You don’t have to run a massive corporation to embrace the benefits of corporate life. Set yourself up for success with these simple attitude adjustments.
There’s a reason many a top designer has chosen a teensy three-letter word (that’s CEO) to list as their de facto job title: When you start thinking of yourself as the type of dynamo who helms international corporations—à la Elon Musk, Mark Zuckerberg and Warren Buffet, themselves as much household names as the brands they helm—your stock instantly rises.
“The business side of my brain works just as hard as my creative design side, so absolutely, I identify with that title and use it in my website bio,” says Georgia Zikas of her West Hartford, Connecticut–based firm. “We are an S Corp, and we run incredibly efficiently. What I do each and every day is 100 percent executive-level functioning.”
For just a second, forget the prerequisites you think you need. Even in a smaller firm, transitioning to a CEO’s mindset can help your business grow exponentially. “I definitely think of my firm as a corporation, but that wasn’t how it started,” says designer Greg Natale, whose Sydney, Australia–based company has grown to include residential and hospitality design, architecture and product design. “Within five years of opening, I realized that I didn’t know a thing about running a business. I didn’t let that deter me—I hired a business coach, and for two years he taught me the ‘winning formula.’”
That formula, it turns out, is less about advanced mathematics and MBAs and more about state of mind. “The basic concept is to find a system that works for you, refine it, scale it and learn from it,” says Natale. “That is how you run a successful business.”
Paloma Contreras used brass accents and a lush, olive-hued velvet sofa to create a sumptuous living roomAimee Mazzenga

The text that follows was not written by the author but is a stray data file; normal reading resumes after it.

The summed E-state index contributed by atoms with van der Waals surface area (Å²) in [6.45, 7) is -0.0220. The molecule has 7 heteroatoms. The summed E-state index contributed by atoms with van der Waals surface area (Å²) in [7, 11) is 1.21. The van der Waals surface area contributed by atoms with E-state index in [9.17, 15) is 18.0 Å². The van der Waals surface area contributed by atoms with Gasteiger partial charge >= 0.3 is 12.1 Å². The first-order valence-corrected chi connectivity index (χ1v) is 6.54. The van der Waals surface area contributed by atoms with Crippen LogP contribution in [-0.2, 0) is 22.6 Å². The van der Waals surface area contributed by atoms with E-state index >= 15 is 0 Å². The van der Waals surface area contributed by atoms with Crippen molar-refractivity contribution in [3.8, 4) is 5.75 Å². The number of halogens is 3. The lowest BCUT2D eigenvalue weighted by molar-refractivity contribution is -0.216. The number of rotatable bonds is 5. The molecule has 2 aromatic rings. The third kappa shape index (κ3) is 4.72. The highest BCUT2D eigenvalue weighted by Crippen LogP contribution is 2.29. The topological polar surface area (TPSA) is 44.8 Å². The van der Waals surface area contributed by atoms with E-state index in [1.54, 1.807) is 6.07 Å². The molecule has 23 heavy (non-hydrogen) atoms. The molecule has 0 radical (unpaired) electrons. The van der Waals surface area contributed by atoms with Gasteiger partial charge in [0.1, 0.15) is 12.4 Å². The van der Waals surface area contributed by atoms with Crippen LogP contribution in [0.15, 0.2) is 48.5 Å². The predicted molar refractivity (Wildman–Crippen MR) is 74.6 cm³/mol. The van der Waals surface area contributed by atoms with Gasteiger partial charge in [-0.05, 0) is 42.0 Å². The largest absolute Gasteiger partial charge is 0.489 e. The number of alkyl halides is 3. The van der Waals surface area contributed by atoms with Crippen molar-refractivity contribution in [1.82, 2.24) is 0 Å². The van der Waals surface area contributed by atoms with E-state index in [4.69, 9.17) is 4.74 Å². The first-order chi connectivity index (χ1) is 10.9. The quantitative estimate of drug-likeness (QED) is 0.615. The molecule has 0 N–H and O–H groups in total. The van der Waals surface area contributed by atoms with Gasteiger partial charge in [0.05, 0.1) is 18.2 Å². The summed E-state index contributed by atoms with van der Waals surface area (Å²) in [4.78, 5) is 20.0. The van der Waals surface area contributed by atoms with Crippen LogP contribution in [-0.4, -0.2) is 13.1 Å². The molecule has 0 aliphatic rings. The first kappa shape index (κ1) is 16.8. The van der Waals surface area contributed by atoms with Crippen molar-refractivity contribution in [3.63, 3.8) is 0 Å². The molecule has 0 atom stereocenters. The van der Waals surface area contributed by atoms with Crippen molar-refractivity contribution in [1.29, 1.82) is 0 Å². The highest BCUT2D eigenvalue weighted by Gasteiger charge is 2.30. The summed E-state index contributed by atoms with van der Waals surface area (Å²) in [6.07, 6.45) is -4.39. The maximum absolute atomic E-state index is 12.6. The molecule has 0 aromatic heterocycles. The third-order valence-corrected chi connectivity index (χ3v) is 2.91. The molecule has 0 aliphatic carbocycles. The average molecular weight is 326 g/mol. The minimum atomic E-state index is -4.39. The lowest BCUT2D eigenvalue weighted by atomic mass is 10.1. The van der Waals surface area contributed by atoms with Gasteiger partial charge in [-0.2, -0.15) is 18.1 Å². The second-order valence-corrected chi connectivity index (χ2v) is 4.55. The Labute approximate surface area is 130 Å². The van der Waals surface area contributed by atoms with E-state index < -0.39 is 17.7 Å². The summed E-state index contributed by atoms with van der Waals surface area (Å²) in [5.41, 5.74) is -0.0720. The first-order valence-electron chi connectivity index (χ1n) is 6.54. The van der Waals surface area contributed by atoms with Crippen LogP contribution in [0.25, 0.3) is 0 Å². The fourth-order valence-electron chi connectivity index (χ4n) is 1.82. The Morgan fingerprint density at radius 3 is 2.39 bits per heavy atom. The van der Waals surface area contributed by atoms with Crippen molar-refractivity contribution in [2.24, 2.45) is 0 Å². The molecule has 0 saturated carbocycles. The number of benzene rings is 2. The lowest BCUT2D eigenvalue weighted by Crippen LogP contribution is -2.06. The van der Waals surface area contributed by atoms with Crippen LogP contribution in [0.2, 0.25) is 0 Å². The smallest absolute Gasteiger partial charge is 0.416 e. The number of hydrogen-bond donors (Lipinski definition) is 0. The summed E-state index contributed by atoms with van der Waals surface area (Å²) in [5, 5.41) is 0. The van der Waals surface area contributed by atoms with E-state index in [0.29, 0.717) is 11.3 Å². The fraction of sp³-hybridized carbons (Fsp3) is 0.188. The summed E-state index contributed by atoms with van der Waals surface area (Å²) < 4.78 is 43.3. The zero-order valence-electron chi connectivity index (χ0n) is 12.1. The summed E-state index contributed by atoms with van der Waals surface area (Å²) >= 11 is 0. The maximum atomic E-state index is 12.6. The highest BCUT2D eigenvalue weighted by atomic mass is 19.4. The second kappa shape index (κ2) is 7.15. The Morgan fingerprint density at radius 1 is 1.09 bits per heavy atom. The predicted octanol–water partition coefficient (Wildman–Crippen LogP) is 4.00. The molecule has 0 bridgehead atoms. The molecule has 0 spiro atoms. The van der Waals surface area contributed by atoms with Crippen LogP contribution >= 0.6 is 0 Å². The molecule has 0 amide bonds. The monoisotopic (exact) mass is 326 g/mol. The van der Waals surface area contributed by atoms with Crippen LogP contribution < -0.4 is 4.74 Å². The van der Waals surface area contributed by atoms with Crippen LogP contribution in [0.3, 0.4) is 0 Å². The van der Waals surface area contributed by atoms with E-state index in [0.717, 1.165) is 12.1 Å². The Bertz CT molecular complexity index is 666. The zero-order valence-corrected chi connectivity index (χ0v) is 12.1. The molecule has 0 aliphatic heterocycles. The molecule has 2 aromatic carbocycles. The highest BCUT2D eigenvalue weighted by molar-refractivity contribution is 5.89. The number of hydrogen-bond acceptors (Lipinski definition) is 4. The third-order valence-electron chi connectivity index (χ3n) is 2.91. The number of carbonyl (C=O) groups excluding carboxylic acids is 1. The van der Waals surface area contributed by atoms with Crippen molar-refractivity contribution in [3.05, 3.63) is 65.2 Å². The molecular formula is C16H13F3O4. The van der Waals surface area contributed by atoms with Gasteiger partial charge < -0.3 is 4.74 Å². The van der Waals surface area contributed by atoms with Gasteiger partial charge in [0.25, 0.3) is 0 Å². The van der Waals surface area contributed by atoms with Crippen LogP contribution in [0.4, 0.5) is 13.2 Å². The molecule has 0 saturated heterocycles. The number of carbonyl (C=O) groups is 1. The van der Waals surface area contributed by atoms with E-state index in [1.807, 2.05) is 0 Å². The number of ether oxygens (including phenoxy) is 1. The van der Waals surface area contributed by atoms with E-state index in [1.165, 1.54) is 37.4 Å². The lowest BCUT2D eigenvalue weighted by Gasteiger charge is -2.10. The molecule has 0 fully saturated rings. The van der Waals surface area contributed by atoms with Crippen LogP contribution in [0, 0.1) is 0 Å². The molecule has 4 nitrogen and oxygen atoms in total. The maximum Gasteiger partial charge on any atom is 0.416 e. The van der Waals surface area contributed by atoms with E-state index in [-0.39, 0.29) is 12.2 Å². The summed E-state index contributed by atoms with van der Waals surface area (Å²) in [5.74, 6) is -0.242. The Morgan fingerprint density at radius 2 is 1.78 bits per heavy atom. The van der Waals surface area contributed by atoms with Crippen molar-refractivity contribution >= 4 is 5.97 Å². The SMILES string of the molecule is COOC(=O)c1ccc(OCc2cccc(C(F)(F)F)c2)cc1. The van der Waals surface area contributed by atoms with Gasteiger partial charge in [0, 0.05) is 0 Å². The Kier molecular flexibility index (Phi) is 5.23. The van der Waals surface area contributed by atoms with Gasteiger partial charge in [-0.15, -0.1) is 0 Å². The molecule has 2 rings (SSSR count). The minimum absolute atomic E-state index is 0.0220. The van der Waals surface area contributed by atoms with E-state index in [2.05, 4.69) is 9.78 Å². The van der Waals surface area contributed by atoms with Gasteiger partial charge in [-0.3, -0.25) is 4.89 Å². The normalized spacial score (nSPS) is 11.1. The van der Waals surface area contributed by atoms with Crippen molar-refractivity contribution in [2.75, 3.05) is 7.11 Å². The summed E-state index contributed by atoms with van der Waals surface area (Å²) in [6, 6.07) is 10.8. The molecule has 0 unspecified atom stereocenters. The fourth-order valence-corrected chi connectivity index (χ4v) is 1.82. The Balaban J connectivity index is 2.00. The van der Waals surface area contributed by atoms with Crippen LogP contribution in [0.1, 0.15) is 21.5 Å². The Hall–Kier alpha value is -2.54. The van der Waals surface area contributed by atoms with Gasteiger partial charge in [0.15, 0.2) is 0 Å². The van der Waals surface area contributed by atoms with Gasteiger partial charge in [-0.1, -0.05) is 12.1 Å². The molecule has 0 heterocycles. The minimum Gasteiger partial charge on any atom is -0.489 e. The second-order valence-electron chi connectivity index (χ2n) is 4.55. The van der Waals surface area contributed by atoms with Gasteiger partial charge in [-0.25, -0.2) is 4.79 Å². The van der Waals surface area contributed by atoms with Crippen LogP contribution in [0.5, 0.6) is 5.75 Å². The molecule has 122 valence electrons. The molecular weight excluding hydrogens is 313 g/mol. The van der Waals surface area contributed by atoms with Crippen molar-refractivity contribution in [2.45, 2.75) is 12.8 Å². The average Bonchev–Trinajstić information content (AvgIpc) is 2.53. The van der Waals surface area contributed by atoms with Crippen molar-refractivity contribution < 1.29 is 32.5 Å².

Geometric details abound in a showstopping dining room by designer Greg NataleAnson Smart
Left: Paloma Contreras used brass accents and a lush, olive-hued velvet sofa to create a sumptuous living room Aimee Mazzenga | Right: Geometric details abound in a showstopping dining room by designer Greg Natale Anson Smart
For Natale, the answer was not only the right systems but the right people to oversee them. Today, he encourages fellow designers to hire skilled managers to run a firm’s administrative, financial, operational and marketing branches—and as soon as possible. “Understanding the business side of running a firm is critical,” he says. “You’ll need to be structured, which is hard for a creative.” Putting the right team in place, and then getting out of the way and letting each person do their job, is what allowed him to position his firm for success without getting bogged down in the nuts and bolts of the business. That business coach he invested in was a boon, too, and getting one can help you balance your artistic impulses with the very real requirements of running a successful business. “Accept and embrace structure and order, because there is little possibility of growth, stability and success without a tight, well-oiled machine. It’s the hardest thing I have had to balance, but it has worked—I am able to anticipate what happens at each stage.”